Around the world, global leaders are huddling to determine the best steps to get out of the financial crisis. It’s bad. If the Dow doesn’t come back by December 31st, this year will mark its worst yearly slump since 1937. Millions of people are watching their retirement nest eggs disappear. Parents’ savings for their children’s college? Gone.
Over the last week, the market’s continued dive gave a clear vote of no confidence to the bailout plan passed by Congress and signed by President Bush. Luckily, it appears that Treasury Secretary Henry Paulson may have recognized that the plan to give away $750 billion in cash for worthless mortgage-backed securities will not solve the problem. Belatedly, he is now interested in buying equity in major banks — the plan many progressives were pushing from the beginning.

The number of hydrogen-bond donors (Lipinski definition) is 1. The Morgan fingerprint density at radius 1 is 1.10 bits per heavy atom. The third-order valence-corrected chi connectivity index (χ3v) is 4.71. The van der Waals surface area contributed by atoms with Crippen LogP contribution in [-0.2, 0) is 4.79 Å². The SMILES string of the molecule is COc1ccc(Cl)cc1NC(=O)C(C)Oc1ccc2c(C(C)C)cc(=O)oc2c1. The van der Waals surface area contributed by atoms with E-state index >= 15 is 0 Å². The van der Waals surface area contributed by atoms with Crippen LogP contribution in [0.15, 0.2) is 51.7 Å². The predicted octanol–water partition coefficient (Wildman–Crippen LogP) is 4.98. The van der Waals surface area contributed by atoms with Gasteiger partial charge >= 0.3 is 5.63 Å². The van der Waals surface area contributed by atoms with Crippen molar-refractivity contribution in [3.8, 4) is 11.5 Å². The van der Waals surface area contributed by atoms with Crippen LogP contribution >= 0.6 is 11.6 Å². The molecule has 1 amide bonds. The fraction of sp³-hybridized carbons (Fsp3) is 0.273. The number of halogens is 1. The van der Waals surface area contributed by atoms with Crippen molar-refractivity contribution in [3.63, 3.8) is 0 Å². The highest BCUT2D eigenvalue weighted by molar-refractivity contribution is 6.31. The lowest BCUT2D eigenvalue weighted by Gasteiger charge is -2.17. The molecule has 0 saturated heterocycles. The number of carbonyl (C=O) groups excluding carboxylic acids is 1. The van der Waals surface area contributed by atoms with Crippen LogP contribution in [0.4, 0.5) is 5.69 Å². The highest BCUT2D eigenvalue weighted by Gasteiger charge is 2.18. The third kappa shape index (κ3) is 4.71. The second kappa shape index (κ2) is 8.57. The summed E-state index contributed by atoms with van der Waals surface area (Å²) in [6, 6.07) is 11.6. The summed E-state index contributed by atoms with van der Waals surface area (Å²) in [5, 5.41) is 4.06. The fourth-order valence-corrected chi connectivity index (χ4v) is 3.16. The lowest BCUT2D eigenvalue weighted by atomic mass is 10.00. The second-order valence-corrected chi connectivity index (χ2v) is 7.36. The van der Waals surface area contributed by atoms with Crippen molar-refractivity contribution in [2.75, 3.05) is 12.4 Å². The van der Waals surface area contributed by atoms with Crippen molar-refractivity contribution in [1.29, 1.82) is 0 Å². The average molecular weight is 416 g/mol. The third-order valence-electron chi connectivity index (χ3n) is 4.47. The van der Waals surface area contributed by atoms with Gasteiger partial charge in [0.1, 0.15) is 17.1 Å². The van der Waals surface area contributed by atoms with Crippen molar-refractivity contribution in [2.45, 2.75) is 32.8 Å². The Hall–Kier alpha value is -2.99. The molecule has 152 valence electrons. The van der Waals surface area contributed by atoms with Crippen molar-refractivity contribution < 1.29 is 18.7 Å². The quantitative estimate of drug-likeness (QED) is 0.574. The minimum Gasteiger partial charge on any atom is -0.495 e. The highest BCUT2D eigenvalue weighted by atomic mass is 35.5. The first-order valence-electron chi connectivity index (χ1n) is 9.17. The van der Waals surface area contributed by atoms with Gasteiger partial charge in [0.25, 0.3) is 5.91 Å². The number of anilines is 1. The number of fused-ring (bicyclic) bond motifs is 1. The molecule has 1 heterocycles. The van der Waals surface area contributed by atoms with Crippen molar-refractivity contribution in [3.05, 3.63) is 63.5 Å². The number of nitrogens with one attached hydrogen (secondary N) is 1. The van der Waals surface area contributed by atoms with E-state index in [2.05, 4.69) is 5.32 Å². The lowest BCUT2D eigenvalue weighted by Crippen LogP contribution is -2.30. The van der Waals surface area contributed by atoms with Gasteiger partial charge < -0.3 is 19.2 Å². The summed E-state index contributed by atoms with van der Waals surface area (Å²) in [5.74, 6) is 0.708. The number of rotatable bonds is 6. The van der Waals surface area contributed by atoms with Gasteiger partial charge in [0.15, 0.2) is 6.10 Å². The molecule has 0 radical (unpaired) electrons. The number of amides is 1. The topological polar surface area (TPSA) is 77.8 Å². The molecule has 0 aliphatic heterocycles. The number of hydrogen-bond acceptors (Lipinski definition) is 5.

The question is: why did Congressman Frank, Speaker Pelosi, and Senator Reid let such a bad plan through? Large numbers of economists knew the original plan was a turkey. Perhaps Democrats bent to pressure from banking industry lobbyists.
This crisis could last a long time. Hopefully, the Democratic majority in the House and Senate will last a lot longer. If that is the case, members of Congress have to improve their game. They need better, more experienced, FDR-progressive economic advisers. Whoever has been advising them so far has given bad advice. If they are lobbyists, Chairman Frank should kick them out of his office. And if they are staff members, well, it’s time for new staff members. Last week’s bad plan has hit all our pocketbooks too hard for our leaders to suffer fools lightly.